What's the value of taking a closer look?

By Carol / February 17, 2015 /

“You have got to be kidding,” I whispered when I drove past the Cadillac Ranch west of Amarillo, Texas. The famous line of ten Cadillacs planted front bumpers in the ground and rear bumpers in the air was barely visible in the distance.

A tribute to America's love of driving?

A tribute to America’s love of driving?

I shook my head, unable to believe I’d driven 75 miles out of my way to see this landmark. Another sucker, I thought as I made a U turn at the next I-40 exit, back tracked on the frontage road, left my car on a cold, grey day, and trekked a quarter mile across a barren field to look more closely.

The nearer I came, the more intrigued I grew. The cars began to pop with color and texture, with messages left by previous pilgrims to this shrine. The rusted out cars were so covered with spray paint the surfaces bubbled like lava. It was not unrealistic to question whether the cars could have remained upright sans paint. Graffiti memorialized Mom, love, and messages of dubious intent.

Cadillacs as sculptures.

Cadillacs as sculpture and writing lesson.

From a distance the Cadillac Ranch was a big nothing. Close up, it was a fascinating essay in excess, in silliness, in commentary on America.

As I walked around each car, marveling at what these monoliths say about all of us who came there, I realized Cadillac Ranch stands as a tribute to one of my first writing instructors, Mary Kay Shanley. Mary Kay always exhorted us to take a smaller picture, to take a closer look. She gave huge assignments, all to be completed in no more than 250 words.  

Mary Kay would have us write about the Cadillac Ranch, but tell an entire story by focusing on one car. One axle. One wheel. In 250 words.

From a distance, Cadillac Ranch underwhelms.

Cadillac Ranch from a distance

Her assignments were not exercises in the impossible, though sometimes they felt like that. Her point was that if you focused small, zeroing in on the core points that really mattered, choosing each word with care, you could convey more meaning with greater effect in 250 words than if you used three times as many words without care.

With the right 250 words, you’d feel as though you knew the Cadillac Ranch even if you’d never been there. That lesson is one I’ve always remembered. Thanks to Mary Kay for drumming that concept into my head. Thanks to the Cadillac Ranch for a timely reminder.

If you visit:

If you happen to pass through Amarillo, take a half hour and stop at Cadillac Ranch. It’s better up close – just like good writing. And take a can of spray paint. It’s encouraged.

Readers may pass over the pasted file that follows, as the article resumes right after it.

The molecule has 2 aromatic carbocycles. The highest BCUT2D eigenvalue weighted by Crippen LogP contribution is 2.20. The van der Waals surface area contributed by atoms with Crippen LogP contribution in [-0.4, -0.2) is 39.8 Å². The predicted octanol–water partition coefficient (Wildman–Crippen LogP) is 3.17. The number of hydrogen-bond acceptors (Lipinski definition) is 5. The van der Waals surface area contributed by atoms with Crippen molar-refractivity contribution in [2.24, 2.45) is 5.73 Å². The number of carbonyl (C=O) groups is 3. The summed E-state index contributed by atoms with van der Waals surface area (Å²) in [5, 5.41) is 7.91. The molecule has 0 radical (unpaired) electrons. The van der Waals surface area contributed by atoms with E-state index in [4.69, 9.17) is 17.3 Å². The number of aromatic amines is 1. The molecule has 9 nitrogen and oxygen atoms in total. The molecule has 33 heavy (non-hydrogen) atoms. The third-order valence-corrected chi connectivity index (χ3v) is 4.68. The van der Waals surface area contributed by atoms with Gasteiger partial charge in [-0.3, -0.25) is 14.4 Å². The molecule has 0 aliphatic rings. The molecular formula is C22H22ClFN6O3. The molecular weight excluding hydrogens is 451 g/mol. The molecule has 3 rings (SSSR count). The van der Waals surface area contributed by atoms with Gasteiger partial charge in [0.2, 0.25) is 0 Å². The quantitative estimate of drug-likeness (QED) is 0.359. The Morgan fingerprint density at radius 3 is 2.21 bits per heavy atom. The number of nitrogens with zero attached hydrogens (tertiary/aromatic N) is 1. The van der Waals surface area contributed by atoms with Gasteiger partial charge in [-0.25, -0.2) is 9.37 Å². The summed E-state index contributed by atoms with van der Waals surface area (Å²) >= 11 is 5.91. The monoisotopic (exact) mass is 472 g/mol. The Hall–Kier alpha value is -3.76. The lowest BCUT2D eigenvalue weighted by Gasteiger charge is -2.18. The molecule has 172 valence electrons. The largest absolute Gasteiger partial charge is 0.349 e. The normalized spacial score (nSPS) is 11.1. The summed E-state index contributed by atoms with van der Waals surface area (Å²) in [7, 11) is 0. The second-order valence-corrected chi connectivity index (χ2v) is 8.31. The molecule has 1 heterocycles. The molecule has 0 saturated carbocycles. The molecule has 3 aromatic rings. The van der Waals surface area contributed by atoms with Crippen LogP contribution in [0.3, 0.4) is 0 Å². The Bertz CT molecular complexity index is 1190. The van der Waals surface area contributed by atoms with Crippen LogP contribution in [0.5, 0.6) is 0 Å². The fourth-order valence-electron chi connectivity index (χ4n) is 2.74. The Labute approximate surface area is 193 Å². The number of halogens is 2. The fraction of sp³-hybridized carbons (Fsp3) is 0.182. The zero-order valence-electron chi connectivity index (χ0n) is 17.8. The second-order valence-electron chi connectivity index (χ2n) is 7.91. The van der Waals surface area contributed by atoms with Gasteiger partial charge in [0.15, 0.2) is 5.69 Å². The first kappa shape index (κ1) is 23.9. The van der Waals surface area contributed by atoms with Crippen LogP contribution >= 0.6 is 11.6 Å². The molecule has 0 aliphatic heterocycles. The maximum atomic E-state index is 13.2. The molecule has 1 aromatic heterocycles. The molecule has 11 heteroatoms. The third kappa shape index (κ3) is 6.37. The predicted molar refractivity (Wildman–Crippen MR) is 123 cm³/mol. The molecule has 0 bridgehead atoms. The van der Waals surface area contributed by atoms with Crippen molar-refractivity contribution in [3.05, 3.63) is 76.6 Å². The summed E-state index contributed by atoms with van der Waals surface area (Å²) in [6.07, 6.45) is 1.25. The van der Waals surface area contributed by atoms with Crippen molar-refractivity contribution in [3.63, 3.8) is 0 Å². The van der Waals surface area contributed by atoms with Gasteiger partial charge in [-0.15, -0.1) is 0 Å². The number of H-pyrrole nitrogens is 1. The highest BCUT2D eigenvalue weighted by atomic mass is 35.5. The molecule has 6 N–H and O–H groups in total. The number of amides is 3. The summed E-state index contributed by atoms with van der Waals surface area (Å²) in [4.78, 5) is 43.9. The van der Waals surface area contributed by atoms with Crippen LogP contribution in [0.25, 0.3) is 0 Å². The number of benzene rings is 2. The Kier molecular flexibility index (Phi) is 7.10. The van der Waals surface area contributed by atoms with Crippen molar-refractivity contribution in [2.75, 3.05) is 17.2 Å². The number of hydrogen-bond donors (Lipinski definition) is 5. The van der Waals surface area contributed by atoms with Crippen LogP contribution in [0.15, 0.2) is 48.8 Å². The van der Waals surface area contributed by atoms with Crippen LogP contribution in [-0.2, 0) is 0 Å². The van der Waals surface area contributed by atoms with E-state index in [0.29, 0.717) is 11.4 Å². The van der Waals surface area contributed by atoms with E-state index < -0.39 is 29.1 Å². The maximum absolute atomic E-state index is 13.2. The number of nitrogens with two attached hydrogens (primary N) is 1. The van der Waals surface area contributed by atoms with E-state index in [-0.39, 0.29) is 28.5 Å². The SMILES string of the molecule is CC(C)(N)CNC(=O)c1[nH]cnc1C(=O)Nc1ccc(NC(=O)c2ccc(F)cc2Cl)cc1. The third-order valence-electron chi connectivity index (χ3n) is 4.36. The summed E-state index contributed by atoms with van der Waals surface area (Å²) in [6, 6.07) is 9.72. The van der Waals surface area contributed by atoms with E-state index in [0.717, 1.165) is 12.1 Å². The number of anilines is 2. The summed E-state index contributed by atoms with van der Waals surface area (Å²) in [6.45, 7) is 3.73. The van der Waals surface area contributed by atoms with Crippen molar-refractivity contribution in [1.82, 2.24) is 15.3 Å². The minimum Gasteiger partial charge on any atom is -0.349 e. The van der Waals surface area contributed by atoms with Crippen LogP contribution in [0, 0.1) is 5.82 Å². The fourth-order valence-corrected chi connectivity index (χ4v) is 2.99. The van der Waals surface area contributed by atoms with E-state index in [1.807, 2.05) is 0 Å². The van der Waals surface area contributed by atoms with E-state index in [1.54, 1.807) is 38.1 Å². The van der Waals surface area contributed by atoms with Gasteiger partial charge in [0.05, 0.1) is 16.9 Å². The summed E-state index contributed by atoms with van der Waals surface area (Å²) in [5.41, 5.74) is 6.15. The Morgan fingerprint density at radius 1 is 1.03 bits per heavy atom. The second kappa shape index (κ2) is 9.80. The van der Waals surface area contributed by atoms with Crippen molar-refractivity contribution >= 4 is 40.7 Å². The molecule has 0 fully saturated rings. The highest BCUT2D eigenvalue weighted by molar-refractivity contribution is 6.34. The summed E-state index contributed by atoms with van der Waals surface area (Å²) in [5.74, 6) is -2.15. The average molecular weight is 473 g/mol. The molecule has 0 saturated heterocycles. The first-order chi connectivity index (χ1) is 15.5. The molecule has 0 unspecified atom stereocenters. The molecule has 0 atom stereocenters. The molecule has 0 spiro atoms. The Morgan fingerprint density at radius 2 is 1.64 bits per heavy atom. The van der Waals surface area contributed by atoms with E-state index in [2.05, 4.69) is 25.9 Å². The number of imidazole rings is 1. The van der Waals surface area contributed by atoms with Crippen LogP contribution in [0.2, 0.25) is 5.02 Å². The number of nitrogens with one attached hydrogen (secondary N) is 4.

For a even more pleasure:

Sign up for Mary Kay Shanley’s newsletter, Words & Other Worthy Endeavors. Whether you write or not, you’ll enjoy spending time with Mary Kay. Her website is under construction at the moment, but you can reach her through LinkedIn.

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  1. Elfrieda Schroeder on February 18, 2015 at 12:32 pm

    For my MA thesis years ago, I did a comparative study of two poets, the English poet Alfred Lord Tennyson and the German poet Annette von Droste-Huelshoff. One of my comparisons emphasized how both of them focused in on something small and seemingly insignificant (they were actually doing so out of habit because both had vision problems) and wrote magnificent poetry as a result.

    • Carol Bodensteiner on February 18, 2015 at 10:26 pm

      Poets are experts at taking a smaller picture. Knowing that these two did this as a result of vision challenges is thought provoking. Thanks for sharing your thesis observation, Elfrieda.

  2. Sharon Lippincott on February 18, 2015 at 12:50 pm

    Inspiring post, as usual Carol. After we move to Austin, I’ll plan a pilgrimage up that way. We’ve been along that road many times en route to New Mexico and points west. We usually blow across the Texas Panhandle as fast we legally can!

    • Carol Bodensteiner on February 18, 2015 at 10:31 pm

      Blowing through the Texas panhandle happens even when you don’t have a lead foot with all that wind. Cadillac Ranch is a reason to stretch your legs for a few minutes.

  3. Susan G. Weidener on February 18, 2015 at 1:18 pm

    Nice post, Carol. I’ve always been a believer in the “economy of words” drilled into me for years as a journalist . . . and the length of my memoirs – at about 175 pages each – is testament to that. My upcoming novel will be 215 pages. Nothing worse than reading something that drags on and on . . . or when it could have written in many, many fewer words.

    It sounds like you have really enjoyed your trip out West. I enjoyed meeting you in Tucson, as well as seeing all your photographs.

    • Carol Bodensteiner on February 18, 2015 at 10:34 pm

      Your journalism experience serves you well, Susan. I enjoyed both the stories and the writing in both your memoirs.

      My trip west was great fun. Meeting you was a special treat. I look forward to hosting you here as you launch your novel.

  4. Chuck Robertson on February 22, 2015 at 1:57 pm

    Great insight. I think a lot of us authors get so involved in the overall plot we forget to look at the characters themselves.

    • Carol Bodensteiner on February 22, 2015 at 2:51 pm

      I am working through a copyedit now and most of the comments encourage more of the little details. It’s a lesson I need to keep learning.

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